As folks freeze to death in Milwaukee, Ohio pastor charged for offering shelter | Opinion

In some ways, Avell was trying to prevent what happened in Milwaukee – people dying on the street in the cold

James E. Causey
Milwaukee Journal Sentinel

Whose responsibility is it to protect the unhoused when it’s freezing outside?

The city? The state? Homeless shelters? The church?

Hold that thought for a minute.

Winter is officially here with back-breaking, heavy, wet snow and a surge of arctic air. Temps in Milwaukee are not expected to rise to the low double-digits until Wednesday. Some people are still without power from last week's snowstorm

The unhoused become more vulnerable when wind chills are in the single digits. The Milwaukee County Medical Examiner’s Office said Monday it was investigating three possible hypothermia deaths, including:

  • A 64-year-old man was pronounced dead at 1:40 p.m. Friday near South 5th Street and West Layton Avenue under a bridge.
  • A 69-year-old man was pronounced dead at 1:25 p.m. Saturday near North 35th and West Hadley streets after being found in a vehicle that he used for shelter.
  • A 40-year-old man was pronounced dead at 9:56 a.m. Monday near West Woolworth Avenue and North Sherman Boulevard.

I’ve always wondered why more churches don’t open doors to the unhoused to sleep or warm up when the weather gets dangerously cold. It's the God-like thing to do, right?

With wind chill plunging:It's hard not to see cruelty in GOP homeless bill

Maybe more don't because of cases like the Ohio pastor, who opened his church doors because the homeless shelters were packed, only to be issued 18 zoning law violations related to keeping his church open to people who needed a warm place to sleep.

As wind chills fall, his call is to worship God and care for others

Chris Avell, pastor of Dad's Place in Bryan, Ohio, was arraigned in court last Thursday because he kept his church open 24/7 to provide warmth to the unhoused.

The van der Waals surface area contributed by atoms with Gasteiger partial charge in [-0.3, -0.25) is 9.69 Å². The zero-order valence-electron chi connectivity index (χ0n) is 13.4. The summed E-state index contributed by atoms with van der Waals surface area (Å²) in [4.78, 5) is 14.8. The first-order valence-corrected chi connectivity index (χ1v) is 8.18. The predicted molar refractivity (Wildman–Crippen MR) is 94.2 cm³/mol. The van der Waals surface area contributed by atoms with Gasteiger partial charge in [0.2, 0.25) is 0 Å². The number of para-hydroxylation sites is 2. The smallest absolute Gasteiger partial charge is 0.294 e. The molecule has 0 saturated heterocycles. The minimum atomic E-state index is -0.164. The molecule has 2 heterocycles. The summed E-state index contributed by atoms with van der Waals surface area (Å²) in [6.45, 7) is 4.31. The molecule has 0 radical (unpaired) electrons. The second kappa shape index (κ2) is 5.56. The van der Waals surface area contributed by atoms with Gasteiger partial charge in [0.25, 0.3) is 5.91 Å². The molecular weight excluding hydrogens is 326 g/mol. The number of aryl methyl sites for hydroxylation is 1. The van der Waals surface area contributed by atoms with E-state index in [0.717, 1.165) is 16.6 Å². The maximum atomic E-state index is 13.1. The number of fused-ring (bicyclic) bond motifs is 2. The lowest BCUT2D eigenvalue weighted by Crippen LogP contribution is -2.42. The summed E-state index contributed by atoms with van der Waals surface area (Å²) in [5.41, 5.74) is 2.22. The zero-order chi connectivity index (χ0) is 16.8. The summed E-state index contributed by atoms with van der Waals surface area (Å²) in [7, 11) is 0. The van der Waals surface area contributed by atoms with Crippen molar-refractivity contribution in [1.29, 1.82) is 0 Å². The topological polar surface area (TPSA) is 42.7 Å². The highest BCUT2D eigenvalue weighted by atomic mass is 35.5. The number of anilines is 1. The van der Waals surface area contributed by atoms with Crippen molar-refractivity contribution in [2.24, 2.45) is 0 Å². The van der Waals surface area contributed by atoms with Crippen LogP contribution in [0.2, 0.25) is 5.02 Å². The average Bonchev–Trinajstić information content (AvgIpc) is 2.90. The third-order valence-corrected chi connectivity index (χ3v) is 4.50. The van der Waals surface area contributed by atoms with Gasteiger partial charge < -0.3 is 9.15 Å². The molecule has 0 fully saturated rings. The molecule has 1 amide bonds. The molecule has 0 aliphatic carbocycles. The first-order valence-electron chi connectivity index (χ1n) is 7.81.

Ohio law prohibits residential use in first-floor buildings in a business district. Since the church is zoned as a Central Business, the building is restricted from allowing people to eat or sleep on the property.

“This is how I worship my God, and I just want to be able to worship my God,” Avell said.

According to the city, Avell was sent a letter on Nov. 3 informing him the homeless were prohibited from sleeping at the church overnight. Avell ignored the letter, and during a New Year’s Eve service, police arrived and issued violations.

“Many of these people have been rejected by their families and cast aside by their communities. So, if the church isn’t willing to lay down its life for them, then who will? This is what we’re called to do,” Avell said in a Fox News interview.

 Jeremy Dys, Avell’s attorney, called the city’s actions “unconscionable.”

“The city would rather kick these folks to the curb in the cold outdoor months of December and early January than allow the church to remain open 24/7 to those who need it the most,” Dys said.

In some ways, Avell was trying to prevent what happened in Milwaukee – people dying on the street in the cold.

Homeless shelters fill up this time of the year as people seek refuge from the bitter cold. While shelters do their best to ensure no one ends up in the cold, people often get frustrated and tough it out on the street.

Avell saw a problem. He addressed the issue by helping 100 people and is now facing criminal charges.

Does this sound right to anyone?

Nearly half the country under advisories for dangerous cold

According to the National Weather Service, an estimated 45% of the country’s population was under a wind chill warning or advisory for dangerous cold on Monday.

USA Today reported in December that the nation’s unhoused population grew by 12% in 2023, reaching nearly 654,000 people. The numbers represent the sharpest increase and largest unhoused population since the federal government began keeping totals in 2007.

A combination of the cold, growing unhoused population, and lack of housing shelters is the reason why charges against Avell must be dropped.

Instead of spending court costs and time on a pastor helping to address a problem, the city should devise plans for housing the homeless.

Maybe they can open a school auditorium when temps plunge or build a city-run homeless shelter. I guess the city sees doing God’s work as going after a pastor who is helping those in need.

If we were all taught to live by the golden rule, to do to others as we want them to do to us, I would hope helping people in their time of need would qualify.

Email James Causey at jcausey@jrn.com; follow him at X@jecausey.